Saving seeds at the end of the growing season reduces reliance on commercial seed companies

By Kathy Hansen, WSU Extension Master Gardener, Stevens County

It’s always exciting in the late winter when seed catalogs start arriving in mailboxes. But remember that the cost of buying seeds can add up, and if you get into the sustainable habit of saving seeds, you can reduce your reliance on commercial seed companies. While it’s too late this year for some seed-saving practices (such as saving seed heads from plants you would normally deadhead), you can still save many of this season’s seeds, as well as pick up practices to employ next year.

Which plants can I save seeds from?
You can save seeds from most open-pollinated plants, including tomatoes, peppers, beans, peas, lettuce, spinach, cucumbers, squash, melons, sunflowers, and many flowers. Hybrid plants, on the other hand, should not be saved for seed, as they will not produce true-to-type offspring. Some especially easy-to-save seeds come from echinacea (also known as coneflower), zinnia, foxglove, delphinium, and rudbeckia, according to a publication from Thurston County Master Gardeners.

How to save seeds:
The specific steps for saving seeds vary depending on the type of plant. However, some general guidelines include the following:

Choose the right plants. Select plants that are healthy and vigorous, and that have produced good quality fruits, vegetables, or flowers.

Harvest mature, ripe seeds. It’s a good bet at this time of year that seeds are mature. When thinking about saving seeds next year, be aware that immature seeds will not germinate. Signs of maturity include a brown and dry appearance, flower heads that have dropped their petals, and seed pods that have formed. Be sure to harvest them in the time between maturity and when birds and other animals eat them, or the seeds drop off or fly away.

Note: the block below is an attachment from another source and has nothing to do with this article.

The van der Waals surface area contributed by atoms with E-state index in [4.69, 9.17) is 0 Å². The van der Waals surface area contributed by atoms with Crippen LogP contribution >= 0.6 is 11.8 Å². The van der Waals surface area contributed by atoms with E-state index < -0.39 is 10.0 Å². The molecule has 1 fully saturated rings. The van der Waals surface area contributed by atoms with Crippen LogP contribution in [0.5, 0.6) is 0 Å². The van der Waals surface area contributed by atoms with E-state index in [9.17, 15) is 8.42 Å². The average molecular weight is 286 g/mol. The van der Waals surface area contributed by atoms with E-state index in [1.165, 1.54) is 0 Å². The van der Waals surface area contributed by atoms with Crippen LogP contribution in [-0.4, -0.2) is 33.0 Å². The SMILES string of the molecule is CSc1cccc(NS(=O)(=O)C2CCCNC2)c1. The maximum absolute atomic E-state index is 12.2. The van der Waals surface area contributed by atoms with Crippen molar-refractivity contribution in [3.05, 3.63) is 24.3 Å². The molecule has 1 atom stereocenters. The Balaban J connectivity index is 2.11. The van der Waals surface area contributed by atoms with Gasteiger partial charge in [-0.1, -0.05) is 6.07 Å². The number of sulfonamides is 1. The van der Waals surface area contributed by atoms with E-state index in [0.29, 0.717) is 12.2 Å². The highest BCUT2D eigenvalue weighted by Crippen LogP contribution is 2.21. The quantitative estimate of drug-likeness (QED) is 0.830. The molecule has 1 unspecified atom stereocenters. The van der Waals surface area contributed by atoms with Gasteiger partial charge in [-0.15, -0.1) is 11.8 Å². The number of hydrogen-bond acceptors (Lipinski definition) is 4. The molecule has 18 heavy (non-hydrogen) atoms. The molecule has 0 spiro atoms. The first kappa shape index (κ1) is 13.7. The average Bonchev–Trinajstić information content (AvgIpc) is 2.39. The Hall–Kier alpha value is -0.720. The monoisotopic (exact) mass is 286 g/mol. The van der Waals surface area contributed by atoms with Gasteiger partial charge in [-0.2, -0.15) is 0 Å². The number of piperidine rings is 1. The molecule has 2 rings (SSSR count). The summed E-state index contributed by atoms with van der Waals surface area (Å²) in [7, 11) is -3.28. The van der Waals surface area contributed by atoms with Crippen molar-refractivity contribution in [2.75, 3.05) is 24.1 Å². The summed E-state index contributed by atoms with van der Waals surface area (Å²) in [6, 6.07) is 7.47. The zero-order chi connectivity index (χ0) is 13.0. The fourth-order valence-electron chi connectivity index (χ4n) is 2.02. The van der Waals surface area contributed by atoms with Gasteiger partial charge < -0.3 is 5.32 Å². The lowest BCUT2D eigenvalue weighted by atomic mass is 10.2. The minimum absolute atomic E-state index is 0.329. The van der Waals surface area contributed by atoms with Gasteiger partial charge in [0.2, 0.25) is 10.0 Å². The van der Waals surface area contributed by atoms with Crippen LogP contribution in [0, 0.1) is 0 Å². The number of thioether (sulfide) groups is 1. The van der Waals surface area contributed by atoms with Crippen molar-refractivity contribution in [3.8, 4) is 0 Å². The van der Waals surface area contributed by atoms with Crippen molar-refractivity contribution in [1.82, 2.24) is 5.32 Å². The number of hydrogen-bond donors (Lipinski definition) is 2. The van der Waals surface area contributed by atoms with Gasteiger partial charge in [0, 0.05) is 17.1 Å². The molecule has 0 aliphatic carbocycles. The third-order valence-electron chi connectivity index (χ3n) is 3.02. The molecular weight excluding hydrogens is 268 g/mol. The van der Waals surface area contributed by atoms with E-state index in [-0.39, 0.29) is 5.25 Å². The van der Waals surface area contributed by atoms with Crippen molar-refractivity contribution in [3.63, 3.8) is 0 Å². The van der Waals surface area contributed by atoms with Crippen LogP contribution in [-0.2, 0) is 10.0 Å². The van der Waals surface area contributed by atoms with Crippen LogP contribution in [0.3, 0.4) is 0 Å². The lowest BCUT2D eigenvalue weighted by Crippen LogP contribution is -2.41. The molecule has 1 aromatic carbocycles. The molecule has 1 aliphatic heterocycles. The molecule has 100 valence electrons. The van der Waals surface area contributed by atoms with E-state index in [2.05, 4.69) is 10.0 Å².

Clean and dry the seeds. A Spokane County Master Gardeners publication notes that some seeds may need to be cleaned, “especially if collected from fleshy fruit,” such as tomatoes. The publication recommends removing the pulp and laying the seeds out to dry for 5-7 days. Avoid direct sunlight on the drying seeds.

For next year, as you collect seeds through the season, be aware of pod bursters, such as lupine, California poppy, and pansies; seed spillers, such as petunias, Shasta daisy, and coreopsis; seed holders, such as delphinium, marigold, and columbines; and closed-pod heads, such as zinnias, sunflower, and penstemon. See fuller explanations about these categories in the link in the Resources section below.

How to store seeds
Once the seeds are dry, store them in a cool, dry, dark place. “Moisture, heat, and light are potential enemies causing seed to germinate, sprout, or rot,” the Spokane County Master Gardeners publication notes.
Airtight containers are ideal, as they will help to keep the seeds fresh and viable. Foil and wax paper are also options. Expect the seeds to remain viable for two to three years if stored correctly.

How to test seed viability
Before you plant any saved seeds next year, it is a good idea to test their viability to make sure that they will germinate. To do this, simply plant a small sample of seeds in a moist potting mix, as you would plant any seeds you were starting indoors. If the seeds are viable, they should germinate within a few days or weeks.
It seems another season of bringing you this gardening column has whizzed by! I’ll be back in March to begin a new season of articles. In the meantime, you can refer to my website for resources and more of my gardening columns at:

The WSU Extension Master Gardener Program trains volunteers to be effective community educators in gardening and environmental stewardship. Master Gardeners provide information generated from research at WSU and other university systems. Kathy Hansen is an educator, writer, instructional designer, and happy grandma.